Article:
University College London (UCL) has been dealt a blow on its online networks through a major cyber-attack, compromising the safety of student and staff data as well as their shared drives’ system, The Guardian reports.
The hit has led hospital trusts associated with the London school, such as the Barts Health NHS Trust, to suspend their email servers as a precautionary measure against new outbreaks. UCL said the attack began at 5pm on Wednesday.
According to Graham Rymer, an ethical hacker and research associate at the University of Cambridge, UCL seemed to have responded well to the attack and had “locked it down pretty well”.
“One thing UCL did is to quickly switch all drives in the system to ‘read-only’ following the attack, which essentially prevented the malware from doing real damage,” Rymer said, as quoted by the BBC.
At first, the London school blamed it on “phishing” email linked to a destructive software, but later said it could be from clicking on a pop-up page, which then spread to a malware infection.
It warned it may be a “zero-day” exploit, where hackers take advantage of a security vulnerability the moment it is made public and before the vendor tries to fix it. This is the likely reason why it was not picked up by the university’s antivirus software.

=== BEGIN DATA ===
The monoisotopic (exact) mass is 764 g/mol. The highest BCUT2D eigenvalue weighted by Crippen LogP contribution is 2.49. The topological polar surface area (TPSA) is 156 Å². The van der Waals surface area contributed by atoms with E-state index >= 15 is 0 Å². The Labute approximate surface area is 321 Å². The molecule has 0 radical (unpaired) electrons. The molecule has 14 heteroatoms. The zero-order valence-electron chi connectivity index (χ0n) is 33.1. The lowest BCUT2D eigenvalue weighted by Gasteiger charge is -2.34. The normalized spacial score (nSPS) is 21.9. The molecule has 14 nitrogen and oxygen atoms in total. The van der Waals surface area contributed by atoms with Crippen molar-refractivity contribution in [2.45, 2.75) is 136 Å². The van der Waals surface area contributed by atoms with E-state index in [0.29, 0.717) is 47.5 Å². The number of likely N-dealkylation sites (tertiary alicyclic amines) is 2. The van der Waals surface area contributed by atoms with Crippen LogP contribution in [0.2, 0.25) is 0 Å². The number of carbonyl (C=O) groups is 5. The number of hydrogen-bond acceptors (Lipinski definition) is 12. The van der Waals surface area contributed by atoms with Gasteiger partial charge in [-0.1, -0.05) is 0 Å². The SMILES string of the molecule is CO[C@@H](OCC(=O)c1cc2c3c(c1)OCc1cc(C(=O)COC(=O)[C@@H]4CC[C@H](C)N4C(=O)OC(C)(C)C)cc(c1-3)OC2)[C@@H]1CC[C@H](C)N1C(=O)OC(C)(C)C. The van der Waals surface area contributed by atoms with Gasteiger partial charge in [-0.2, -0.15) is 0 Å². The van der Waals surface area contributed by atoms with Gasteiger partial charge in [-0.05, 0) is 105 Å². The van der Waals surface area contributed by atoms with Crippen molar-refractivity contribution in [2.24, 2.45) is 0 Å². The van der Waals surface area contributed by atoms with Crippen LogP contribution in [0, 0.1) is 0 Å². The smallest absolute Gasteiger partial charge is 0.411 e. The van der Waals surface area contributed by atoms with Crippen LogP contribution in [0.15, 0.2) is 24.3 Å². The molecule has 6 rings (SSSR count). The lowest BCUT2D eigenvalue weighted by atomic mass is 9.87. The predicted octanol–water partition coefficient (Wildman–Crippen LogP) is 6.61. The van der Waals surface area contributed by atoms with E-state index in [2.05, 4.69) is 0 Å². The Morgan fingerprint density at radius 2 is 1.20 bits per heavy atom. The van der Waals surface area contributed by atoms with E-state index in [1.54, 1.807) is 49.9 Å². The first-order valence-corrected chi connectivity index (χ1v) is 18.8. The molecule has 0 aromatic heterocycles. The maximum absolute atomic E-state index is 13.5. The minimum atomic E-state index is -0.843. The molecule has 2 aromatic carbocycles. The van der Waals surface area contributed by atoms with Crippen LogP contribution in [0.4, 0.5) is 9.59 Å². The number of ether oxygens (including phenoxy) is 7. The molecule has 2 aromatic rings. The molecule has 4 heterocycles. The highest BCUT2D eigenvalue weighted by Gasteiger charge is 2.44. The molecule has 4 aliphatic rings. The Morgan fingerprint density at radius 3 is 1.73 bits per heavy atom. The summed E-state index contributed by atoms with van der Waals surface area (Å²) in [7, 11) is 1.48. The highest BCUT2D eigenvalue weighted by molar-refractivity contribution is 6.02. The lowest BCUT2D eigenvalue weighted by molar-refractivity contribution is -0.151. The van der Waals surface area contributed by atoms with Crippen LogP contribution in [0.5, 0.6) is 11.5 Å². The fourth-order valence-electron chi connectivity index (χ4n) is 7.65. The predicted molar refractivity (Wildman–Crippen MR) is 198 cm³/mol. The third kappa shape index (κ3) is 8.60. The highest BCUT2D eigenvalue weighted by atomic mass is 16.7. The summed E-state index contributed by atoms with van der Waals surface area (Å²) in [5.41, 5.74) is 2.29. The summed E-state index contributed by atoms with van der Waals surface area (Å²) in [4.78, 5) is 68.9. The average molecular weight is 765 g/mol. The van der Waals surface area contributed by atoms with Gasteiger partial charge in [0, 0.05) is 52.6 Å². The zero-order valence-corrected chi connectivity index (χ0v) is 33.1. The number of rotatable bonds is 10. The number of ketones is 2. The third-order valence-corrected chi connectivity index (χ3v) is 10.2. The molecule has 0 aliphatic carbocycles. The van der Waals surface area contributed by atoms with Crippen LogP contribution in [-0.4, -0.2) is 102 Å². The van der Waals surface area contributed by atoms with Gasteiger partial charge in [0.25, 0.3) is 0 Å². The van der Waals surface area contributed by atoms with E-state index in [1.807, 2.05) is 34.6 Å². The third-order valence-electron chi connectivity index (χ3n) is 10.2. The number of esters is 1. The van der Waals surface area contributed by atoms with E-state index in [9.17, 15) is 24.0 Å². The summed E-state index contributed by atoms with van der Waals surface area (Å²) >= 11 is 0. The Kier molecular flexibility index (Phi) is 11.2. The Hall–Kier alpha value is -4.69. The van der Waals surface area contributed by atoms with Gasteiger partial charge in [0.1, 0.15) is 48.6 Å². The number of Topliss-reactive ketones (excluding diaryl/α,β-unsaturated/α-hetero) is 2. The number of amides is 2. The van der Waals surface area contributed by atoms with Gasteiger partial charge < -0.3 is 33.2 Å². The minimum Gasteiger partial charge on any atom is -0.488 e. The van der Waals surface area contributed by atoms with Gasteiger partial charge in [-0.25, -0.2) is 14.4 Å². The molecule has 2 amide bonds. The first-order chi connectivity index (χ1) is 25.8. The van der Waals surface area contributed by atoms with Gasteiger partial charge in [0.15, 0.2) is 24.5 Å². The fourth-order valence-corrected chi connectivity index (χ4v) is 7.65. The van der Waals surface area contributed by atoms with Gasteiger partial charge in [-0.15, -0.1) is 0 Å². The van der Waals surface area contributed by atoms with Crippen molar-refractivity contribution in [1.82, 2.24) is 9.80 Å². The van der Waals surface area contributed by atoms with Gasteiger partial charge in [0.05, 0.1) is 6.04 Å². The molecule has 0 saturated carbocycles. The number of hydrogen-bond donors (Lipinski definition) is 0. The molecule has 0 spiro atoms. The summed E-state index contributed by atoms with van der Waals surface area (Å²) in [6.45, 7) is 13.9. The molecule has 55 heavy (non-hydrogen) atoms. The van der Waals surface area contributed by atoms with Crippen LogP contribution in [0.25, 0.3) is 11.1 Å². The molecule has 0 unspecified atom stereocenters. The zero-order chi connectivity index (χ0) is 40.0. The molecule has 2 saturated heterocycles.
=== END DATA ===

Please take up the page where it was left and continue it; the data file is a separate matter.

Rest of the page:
The attack’s timing is interesting, as Rymer says hackers usually target people who are “more desperate” to get to their data, hence more willing to pay ransom.
“Currently there are a lot of students who will be putting the final touches to their dissertations, so it could be they were the targets,” Rymer said.
Every hour, one-third of universities in the UK alone are hit by a cyber attack, an EY Advisory research found. Higher education institutions’ large volumes of data and freedom of access make them vulnerable to a host of cyber threats and risks.